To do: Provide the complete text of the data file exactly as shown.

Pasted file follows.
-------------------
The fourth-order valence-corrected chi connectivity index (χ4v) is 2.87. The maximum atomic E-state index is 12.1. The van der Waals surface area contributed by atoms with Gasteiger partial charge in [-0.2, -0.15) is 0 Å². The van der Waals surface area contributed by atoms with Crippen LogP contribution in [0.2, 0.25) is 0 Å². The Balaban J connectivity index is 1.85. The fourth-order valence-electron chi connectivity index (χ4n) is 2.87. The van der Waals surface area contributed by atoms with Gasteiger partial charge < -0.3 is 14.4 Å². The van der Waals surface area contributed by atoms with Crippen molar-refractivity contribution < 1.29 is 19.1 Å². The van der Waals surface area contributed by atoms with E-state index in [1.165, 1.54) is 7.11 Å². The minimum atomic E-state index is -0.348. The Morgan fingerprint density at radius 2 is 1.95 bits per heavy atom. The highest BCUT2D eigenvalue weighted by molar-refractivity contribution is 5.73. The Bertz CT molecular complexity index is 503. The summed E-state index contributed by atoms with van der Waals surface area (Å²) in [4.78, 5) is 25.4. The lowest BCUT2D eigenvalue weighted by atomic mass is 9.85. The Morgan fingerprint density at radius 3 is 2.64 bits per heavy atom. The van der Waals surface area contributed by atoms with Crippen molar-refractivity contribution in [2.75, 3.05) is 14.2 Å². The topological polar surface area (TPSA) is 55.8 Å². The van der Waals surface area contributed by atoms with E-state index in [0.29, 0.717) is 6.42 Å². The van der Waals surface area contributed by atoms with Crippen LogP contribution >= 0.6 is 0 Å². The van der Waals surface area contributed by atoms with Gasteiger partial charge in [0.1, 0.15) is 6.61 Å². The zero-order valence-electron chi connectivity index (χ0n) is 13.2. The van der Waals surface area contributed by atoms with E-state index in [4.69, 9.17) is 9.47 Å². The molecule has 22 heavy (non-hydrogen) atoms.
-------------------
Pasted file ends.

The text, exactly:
The fourth-order valence-corrected chi connectivity index (χ4v) is 2.87. The maximum atomic E-state index is 12.1. The van der Waals surface area contributed by atoms with Gasteiger partial charge in [-0.2, -0.15) is 0 Å². The van der Waals surface area contributed by atoms with Crippen LogP contribution in [0.2, 0.25) is 0 Å². The Balaban J connectivity index is 1.85. The fourth-order valence-electron chi connectivity index (χ4n) is 2.87. The van der Waals surface area contributed by atoms with Gasteiger partial charge < -0.3 is 14.4 Å². The van der Waals surface area contributed by atoms with Crippen molar-refractivity contribution < 1.29 is 19.1 Å². The van der Waals surface area contributed by atoms with E-state index in [1.165, 1.54) is 7.11 Å². The minimum atomic E-state index is -0.348. The Morgan fingerprint density at radius 2 is 1.95 bits per heavy atom. The highest BCUT2D eigenvalue weighted by molar-refractivity contribution is 5.73. The Bertz CT molecular complexity index is 503. The summed E-state index contributed by atoms with van der Waals surface area (Å²) in [4.78, 5) is 25.4. The lowest BCUT2D eigenvalue weighted by atomic mass is 9.85. The Morgan fingerprint density at radius 3 is 2.64 bits per heavy atom. The van der Waals surface area contributed by atoms with Crippen molar-refractivity contribution in [2.75, 3.05) is 14.2 Å². The topological polar surface area (TPSA) is 55.8 Å². The van der Waals surface area contributed by atoms with E-state index in [0.29, 0.717) is 6.42 Å². The van der Waals surface area contributed by atoms with Crippen LogP contribution >= 0.6 is 0 Å². The van der Waals surface area contributed by atoms with Gasteiger partial charge in [0.1, 0.15) is 6.61 Å². The zero-order valence-electron chi connectivity index (χ0n) is 13.2. The van der Waals surface area contributed by atoms with E-state index in [4.69, 9.17) is 9.47 Å². The molecule has 22 heavy (non-hydrogen) atoms.